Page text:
big way to destroy kids’ faith in the Bible–and if you’re doing
it, you may be doing more damage than you realize. It seems benign,
but I always think about the warning in Galatians that says “you
will reap what you sow.” Are you sure you’re sowing the right
things in kids’ hearts when it comes to the Word of God that’ll
bear fruit for a lifetime?
I’m always struck by how modern culture refers to things in the
Bible. They often call them “Sunday school stories.” STORIES! Are
stories to be believed? A case in point: My son and I went to
the Avengers movie this weekend. One of the super-heroes asked
another, “Have you ever heard of the tale of Jonah?” THE TALE!? Is
a tale to be believed?
No! Stories, fables, tales, myths–all ficton.
So what do we do at church? We have Bible story books. We have
Bible story time. We refer to the truths in Scripture as Bible
stories! How are we to expect children to believe for a lifetime
that these things actually happened?
Even worse–I’ve heard many referring to the entire Bible as the
“Big God Story.” Some in this camp even refer to God as the “main
character” in the “Big God Story.”
Kids LOVE these Sunday School resources!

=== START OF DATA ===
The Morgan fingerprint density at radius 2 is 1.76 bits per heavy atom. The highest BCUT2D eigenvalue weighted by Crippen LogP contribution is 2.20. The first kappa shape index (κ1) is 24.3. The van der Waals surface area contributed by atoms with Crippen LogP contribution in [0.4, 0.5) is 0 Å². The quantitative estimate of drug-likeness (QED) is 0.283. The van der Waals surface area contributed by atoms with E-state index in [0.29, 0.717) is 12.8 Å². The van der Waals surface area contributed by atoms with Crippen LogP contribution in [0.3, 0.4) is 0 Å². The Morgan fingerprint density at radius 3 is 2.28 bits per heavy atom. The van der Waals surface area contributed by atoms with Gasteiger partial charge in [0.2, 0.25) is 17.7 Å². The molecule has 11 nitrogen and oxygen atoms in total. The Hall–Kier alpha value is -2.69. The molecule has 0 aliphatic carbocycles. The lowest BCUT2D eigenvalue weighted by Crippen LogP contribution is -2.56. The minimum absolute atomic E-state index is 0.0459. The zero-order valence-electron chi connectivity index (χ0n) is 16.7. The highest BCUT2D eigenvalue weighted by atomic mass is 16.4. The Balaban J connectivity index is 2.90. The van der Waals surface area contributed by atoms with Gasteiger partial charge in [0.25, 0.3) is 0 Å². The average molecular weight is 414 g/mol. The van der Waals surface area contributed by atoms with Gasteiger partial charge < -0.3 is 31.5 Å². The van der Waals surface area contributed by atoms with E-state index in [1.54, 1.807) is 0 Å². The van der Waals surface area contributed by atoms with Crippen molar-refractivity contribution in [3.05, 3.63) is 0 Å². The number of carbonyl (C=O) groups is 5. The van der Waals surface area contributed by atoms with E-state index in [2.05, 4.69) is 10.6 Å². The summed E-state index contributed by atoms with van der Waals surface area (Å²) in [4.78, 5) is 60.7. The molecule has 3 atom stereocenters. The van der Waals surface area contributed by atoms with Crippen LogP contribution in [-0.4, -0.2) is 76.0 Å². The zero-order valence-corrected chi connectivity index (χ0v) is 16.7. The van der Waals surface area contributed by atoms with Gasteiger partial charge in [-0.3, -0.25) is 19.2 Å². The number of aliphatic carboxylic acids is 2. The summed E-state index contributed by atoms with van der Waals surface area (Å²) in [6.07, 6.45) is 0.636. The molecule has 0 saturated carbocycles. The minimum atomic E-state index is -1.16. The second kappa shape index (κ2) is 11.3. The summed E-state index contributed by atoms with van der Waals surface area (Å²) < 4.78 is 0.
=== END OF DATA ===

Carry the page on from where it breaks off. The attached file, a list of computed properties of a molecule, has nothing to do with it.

Yikes! We will reap what we sow! If we are guilty of
fictionalizing God’s Word, how will our children ever believe in
Here are a few things to change.
- Cut out Bible story lingo. Instead of saying, “In our Bible
story today,” we write into our lessons, “In the Bible today.”
- Never refer to anyone in the Bible as a character–especially
God! The people we read about in the Bible were actual people who
interacted with a living person–God. The Bible is a historical
account. Would we refer to Winston Churchill as a character from
- Change your lingo. In my 2-year-old class, we have “Bible time”
instead of “Bible storytime.”
- Affirm the truth of Scripture. When you open up the Bible with
kids, tell them that “this is God’s special book that he has
written to us.” Treat the Bible with great honor and respect
because it is more than a book.
If I ruled the world–or at least the church (and I don’t)–I’d
cleanse these things from our vocabulary in hopes that we’d turn
the tide that the truths in the Bible are just a collection of
“stories and tales.” Rather, it is truth from God to stake our
For more insights, check out this article from Children’s
Ministry Magazine: “Once
Upon the Bible.”